Visiter des bidonvilles, nouveau trend pour touristes en mal de nouveauté? Je me souviens avoir personnellement visité SOWETO en 2000, avec un groupe de journalistes belges. Nous avons logé chez une dame qui cédait une partie de sa maison pour se faire un peu d'argent, pour contribuer aux frais de ses deux fils étudiants à l'Unif. Ce fut une expérience inoubliable. Nous n'avons pas entendu le son de sa voix, elle nous servait à manger en silence et même si nous ne savions pas très bien comment réagir, nous avions l'impression que nous lui venions en aide, d'une manière ou d'une autre. En tous cas, la visite de ce bidonville fut pour moi éclairante.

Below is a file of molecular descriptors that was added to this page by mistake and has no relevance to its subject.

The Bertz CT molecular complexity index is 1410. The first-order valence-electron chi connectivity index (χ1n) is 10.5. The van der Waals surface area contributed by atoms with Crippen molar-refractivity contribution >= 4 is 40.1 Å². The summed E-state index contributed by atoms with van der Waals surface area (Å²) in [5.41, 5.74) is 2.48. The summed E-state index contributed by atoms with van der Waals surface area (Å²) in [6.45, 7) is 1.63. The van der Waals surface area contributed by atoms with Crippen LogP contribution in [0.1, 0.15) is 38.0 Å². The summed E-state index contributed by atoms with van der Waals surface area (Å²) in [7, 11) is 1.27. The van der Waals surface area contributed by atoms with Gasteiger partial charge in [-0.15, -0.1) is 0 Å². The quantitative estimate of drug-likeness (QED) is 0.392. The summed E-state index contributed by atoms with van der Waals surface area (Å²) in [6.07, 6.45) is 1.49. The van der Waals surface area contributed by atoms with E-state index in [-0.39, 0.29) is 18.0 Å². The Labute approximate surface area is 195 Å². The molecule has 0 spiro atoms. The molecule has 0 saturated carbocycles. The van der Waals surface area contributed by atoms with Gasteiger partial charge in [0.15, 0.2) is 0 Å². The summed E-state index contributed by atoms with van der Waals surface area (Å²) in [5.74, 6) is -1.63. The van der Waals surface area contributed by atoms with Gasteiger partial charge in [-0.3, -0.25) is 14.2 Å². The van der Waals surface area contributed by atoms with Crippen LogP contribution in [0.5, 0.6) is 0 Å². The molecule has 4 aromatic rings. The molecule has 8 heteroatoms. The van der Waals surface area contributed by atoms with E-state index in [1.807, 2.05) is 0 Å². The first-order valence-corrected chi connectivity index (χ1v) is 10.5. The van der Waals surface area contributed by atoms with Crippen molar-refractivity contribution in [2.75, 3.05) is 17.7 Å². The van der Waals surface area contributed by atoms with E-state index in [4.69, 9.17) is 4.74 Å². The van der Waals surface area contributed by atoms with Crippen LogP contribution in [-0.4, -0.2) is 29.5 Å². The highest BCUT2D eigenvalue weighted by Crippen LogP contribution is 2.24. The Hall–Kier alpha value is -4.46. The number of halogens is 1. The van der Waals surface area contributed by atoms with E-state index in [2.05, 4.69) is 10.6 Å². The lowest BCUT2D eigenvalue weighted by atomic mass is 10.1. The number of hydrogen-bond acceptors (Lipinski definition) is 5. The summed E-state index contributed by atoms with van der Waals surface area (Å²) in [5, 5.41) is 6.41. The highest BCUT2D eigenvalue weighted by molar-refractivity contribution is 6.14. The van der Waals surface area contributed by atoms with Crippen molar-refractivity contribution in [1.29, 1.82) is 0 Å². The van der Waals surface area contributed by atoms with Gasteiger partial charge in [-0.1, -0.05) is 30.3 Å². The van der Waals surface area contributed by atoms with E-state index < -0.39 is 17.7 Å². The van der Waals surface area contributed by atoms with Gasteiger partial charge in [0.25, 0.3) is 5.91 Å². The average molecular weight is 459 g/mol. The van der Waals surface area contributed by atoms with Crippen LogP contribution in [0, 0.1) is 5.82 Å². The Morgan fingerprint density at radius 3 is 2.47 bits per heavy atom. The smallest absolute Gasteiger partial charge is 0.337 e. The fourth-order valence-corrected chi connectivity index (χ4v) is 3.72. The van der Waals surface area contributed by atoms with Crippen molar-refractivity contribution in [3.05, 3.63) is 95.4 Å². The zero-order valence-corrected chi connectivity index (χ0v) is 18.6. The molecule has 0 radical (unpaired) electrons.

Facebook intern Paul Butler has created a detailed map of the world by mapping connections between people using the social network living in different cities.
The disconnected portions of the this map tell us as much about the world we live in as the highly illuminated ones. Might this be a version of the "Black Marble" image that would reasonate more with today's teenagers? For the methods behind the creation of this map as well as a high resolution version of the map, see this post.
Tags: social media, map, visualization.
Great for connectiveness graphics.
This is very cool...just like the internet map you posted. I have a seperate facebook page just to communicate back and forth to my friend nd his family in New Zealand in real time for free.
This is a picture of our world and the real way that we are connected in real time from Facebook. It's amazing! Share this everywhere!